Benny Goodman – Featuring Peggy Lee (1993)

FrontCover1.jpgWhen Peggy Lee made her first recording with Benny Goodman’s orchestra, she was 19 and scared to death. The result, “Elmer’s Tune,” is one she probably wished were lost, but the other 15 recordings on this CD (all from 1941) find her improving month by month, struggling gamely through the difficult Eddie Sauter and Mel Powell arrangements. Many of these titles were formerly rare and offer an interesting look at the early Peggy Lee. (by Scott Yanow)

Just as Benny Goodman was enjoying another triumphant year in 1941, The King Of Swing attended a nightclub in Chicago when he saw a young jazz vocalist singing in a vocal group, and it was during this engagement she was hired by the bandleader to sing at the Ambassador West Hotel and the College Inn as this encounter resulted in a series of record dates from Goodman and Lee for Columbia Records. Presented in it’s own exclusive 78 set later that year, Benny Goodman Feat’ Peggy Lee bring to us a starting point for this talented young jazz vocalist who got shot to stardom with a lively set of superb songs that she performs in upbeat style after being welcomed into Goodman’s orchestra after one of it’s lead band singers, Helen Forest, had left where she took her place.


Beginning with there first class version of the Glenn Miller classic Elmer’s Tune, which was a huge success, the track set proceeds with great harmonic excellence on other classic jazz standards that include That’s The Way it Goes, Duke Ellington’s I Got It Bad And That Ain’t Good, Shady Lady, the rousing Somebody Else Is Taking My Place, Winter Weather and Not Mine, as well as snappy takes of classic pop standards that include My Old Flame, How Deep Is The Ocean? and Everything I Love until ending with the final track Not A Care In The World. Just as Goodman was enjoying another triumphant year in 1941, Benny Goodman Feat’ Peggy Lee became another milestone achievement for The King Of Swing and Lee’s rise to national fame that would result into a highly successful and prolific music career for this master jazz vocalist, which makes this full recorded session (78 set) a landmark from jazz history. (by RH,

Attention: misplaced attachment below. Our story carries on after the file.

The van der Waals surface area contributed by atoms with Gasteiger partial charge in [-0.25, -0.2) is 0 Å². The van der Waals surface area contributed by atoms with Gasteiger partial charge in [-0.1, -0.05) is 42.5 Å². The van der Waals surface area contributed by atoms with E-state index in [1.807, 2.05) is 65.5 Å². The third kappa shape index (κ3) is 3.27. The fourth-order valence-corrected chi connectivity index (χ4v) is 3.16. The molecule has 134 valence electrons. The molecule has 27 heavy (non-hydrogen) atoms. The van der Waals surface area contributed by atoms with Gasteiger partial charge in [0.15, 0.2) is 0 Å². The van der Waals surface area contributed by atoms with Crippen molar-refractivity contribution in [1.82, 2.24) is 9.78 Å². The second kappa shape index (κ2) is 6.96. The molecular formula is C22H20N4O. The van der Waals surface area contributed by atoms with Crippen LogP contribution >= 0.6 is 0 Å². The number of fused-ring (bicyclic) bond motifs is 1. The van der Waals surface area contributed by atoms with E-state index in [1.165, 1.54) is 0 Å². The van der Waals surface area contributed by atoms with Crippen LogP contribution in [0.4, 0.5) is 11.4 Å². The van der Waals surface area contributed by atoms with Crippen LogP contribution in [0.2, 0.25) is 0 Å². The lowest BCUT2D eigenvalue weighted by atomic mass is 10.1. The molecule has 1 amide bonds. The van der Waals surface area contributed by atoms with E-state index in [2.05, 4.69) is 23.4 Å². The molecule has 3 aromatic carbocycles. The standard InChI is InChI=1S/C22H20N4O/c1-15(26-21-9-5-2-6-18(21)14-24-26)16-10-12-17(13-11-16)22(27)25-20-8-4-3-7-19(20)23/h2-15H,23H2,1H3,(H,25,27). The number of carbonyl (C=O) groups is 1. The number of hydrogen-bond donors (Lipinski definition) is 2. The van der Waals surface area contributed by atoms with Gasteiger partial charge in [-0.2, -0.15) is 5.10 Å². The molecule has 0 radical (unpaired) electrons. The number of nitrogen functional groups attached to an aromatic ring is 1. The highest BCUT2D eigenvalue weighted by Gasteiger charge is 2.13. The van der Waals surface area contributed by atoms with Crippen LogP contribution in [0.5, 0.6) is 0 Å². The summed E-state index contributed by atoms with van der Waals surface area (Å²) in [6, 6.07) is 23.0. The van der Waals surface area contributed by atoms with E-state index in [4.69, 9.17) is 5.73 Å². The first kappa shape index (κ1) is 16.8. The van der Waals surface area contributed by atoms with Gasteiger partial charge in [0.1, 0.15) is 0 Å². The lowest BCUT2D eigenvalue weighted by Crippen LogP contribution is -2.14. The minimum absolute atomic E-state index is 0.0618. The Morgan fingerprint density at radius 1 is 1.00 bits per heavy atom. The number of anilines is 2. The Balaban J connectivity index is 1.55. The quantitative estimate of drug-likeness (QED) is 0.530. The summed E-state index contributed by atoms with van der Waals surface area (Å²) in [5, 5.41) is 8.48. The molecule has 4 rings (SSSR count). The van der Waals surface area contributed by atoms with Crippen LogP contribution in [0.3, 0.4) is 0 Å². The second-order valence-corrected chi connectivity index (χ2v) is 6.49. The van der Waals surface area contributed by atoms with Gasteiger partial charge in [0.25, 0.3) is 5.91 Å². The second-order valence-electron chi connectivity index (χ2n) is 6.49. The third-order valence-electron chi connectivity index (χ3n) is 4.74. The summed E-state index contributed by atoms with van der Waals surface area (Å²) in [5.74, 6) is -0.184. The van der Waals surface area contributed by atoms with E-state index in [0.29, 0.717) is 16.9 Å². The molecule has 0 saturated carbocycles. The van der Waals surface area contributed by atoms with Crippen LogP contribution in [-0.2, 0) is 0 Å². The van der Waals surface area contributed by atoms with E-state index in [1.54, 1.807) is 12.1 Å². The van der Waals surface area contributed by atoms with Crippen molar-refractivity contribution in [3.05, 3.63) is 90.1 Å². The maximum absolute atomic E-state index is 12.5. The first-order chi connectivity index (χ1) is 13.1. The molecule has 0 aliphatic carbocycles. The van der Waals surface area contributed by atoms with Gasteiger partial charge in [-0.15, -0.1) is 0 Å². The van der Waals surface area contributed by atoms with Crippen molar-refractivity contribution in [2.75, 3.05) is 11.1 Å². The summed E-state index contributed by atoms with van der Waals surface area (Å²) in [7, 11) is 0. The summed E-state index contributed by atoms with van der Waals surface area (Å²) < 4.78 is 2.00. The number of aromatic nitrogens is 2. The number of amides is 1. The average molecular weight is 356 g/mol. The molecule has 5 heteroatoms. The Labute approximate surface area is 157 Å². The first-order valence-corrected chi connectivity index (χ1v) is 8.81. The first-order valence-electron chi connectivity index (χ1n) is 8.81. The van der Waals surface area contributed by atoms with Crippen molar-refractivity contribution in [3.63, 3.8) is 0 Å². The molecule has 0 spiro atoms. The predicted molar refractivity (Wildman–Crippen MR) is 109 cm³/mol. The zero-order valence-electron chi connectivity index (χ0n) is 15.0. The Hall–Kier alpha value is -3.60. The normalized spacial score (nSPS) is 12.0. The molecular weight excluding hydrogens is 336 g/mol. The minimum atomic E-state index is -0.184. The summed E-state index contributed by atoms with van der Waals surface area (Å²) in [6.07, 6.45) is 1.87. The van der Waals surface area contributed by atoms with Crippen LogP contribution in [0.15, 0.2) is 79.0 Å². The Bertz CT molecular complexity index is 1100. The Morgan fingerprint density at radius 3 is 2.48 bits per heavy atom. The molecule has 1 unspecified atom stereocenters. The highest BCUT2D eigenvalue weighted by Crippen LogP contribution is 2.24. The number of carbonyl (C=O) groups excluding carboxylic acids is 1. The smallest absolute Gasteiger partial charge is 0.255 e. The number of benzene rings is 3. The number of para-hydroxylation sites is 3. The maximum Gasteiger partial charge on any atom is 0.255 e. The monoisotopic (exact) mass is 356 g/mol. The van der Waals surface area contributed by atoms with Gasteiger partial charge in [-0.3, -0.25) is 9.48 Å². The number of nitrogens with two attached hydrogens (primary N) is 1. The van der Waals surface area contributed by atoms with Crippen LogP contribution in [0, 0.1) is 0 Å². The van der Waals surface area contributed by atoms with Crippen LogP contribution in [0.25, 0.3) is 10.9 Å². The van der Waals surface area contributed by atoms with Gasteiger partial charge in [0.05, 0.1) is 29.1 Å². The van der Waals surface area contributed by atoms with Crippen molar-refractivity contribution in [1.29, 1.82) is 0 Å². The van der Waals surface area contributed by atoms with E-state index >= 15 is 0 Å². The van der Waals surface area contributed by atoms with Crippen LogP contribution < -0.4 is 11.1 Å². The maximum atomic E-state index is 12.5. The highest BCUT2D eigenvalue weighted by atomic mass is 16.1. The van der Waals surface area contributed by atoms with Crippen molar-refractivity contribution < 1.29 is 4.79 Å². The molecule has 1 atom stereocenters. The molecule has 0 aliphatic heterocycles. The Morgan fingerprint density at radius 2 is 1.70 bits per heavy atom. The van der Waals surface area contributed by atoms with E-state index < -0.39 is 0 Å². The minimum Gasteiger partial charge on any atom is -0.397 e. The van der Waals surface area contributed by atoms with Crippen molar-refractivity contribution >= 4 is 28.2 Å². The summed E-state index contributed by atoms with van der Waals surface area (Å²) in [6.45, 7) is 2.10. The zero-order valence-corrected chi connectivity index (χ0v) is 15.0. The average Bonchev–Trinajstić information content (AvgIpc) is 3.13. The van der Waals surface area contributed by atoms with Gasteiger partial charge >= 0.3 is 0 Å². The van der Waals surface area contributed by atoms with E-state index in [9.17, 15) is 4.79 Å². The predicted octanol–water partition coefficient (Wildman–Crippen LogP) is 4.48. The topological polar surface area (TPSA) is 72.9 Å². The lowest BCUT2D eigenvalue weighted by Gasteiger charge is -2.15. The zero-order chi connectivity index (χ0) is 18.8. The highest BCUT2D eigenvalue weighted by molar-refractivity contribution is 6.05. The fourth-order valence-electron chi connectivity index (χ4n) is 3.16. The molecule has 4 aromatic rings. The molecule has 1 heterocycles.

George Berg (saxophone)
Billy Butterfield (trumpet)
Big Sid Catlett (drums)
Ralph Collier (drums)
Cutty Cutshall (trombone)
Alvin Davis (trumpet)
Joe Ferrante (trumpet)
Chuck Gentry (saxophone)
Benny Goodman (clarinet)
Sol Kane (saxophone)
Peggy Lee (vocals)
Art Lund (vocals)
Skip Martin (saxophone)
Jimmy Maxwell (trumpet)
Lou McGarity (trombone)
Tom Morgan (guitar)
Vido Musso (saxophone)
Clint Neagley (saxophone)
Mel Powell (piano)
Bernie Privin (trumpet)
Julie Schwartz (saxophone)
John Simmons (bass)
Morty Stuhlmaker (drums, bass)
Sid Weiss (bass)
Cootie Williams (trumpet)


01. Elmer’s Tune (Albrecht/Gallop/Jurgens) 2.53
02. I See A Million People (But All I Can See Is You) (Carlisle/Sour) 2.45
03. That’s the Way It Goes (Robin/Alex Wilder/Alexander Wilder) 3.10
04. I Got It Bad (And That Ain’t Good) (Ellington/Webster) 3.17
05. My Old Flame (Coslow/Johnston) 3.09
06. How Deep Is the Ocean? (Berlin) 3.07
07. Shady Lady Bird (Blane/Martin) 2.47
08. Let’s Do It (Let’s Fall in Love) (Porter) 2.03
09. Somebody Else Is Taking My Place (Ellsworth/Howard/Morgan) 3.11
10. Somebody Nobody Loves (Miller) 3.23
11. How Long Has This Been Going On? (G.Gershwin/I.Gershwin) 3.17
12. That Did It, Marie (Higginbotham) 3.13
13. Winter Weather (Shapiro) 3.03
14. Ev’rything I Love (Porter) 3.06
15. Not Mine (Mercer/Schertzinger) 3.20
16. Not A Care In The World (Duke/Latouche) 3.22



Benny Goodman – The Famous 1938 Carnegie Hall Jazz Concert (1970)

FrontCover1The Famous 1938 Carnegie Hall Jazz Concert by Benny Goodman, Columbia Records catalogue item SL-160, is a two-disc LP of Swing music first issued in 1950. The program it captured has been described as “the single most important jazz or popular music concert in history: jazz’s “coming out” party to the world of “respectable” music.”[2]The Famous 1938 Carnegie Hall Jazz Concert by Benny Goodman, Columbia Records catalogue item SL-160, is a two-disc LP of Swing music first issued in 1950. The program it captured has been described as “the single most important jazz or popular music concert in history: jazz’s “coming out” party to the world of “respectable” music.”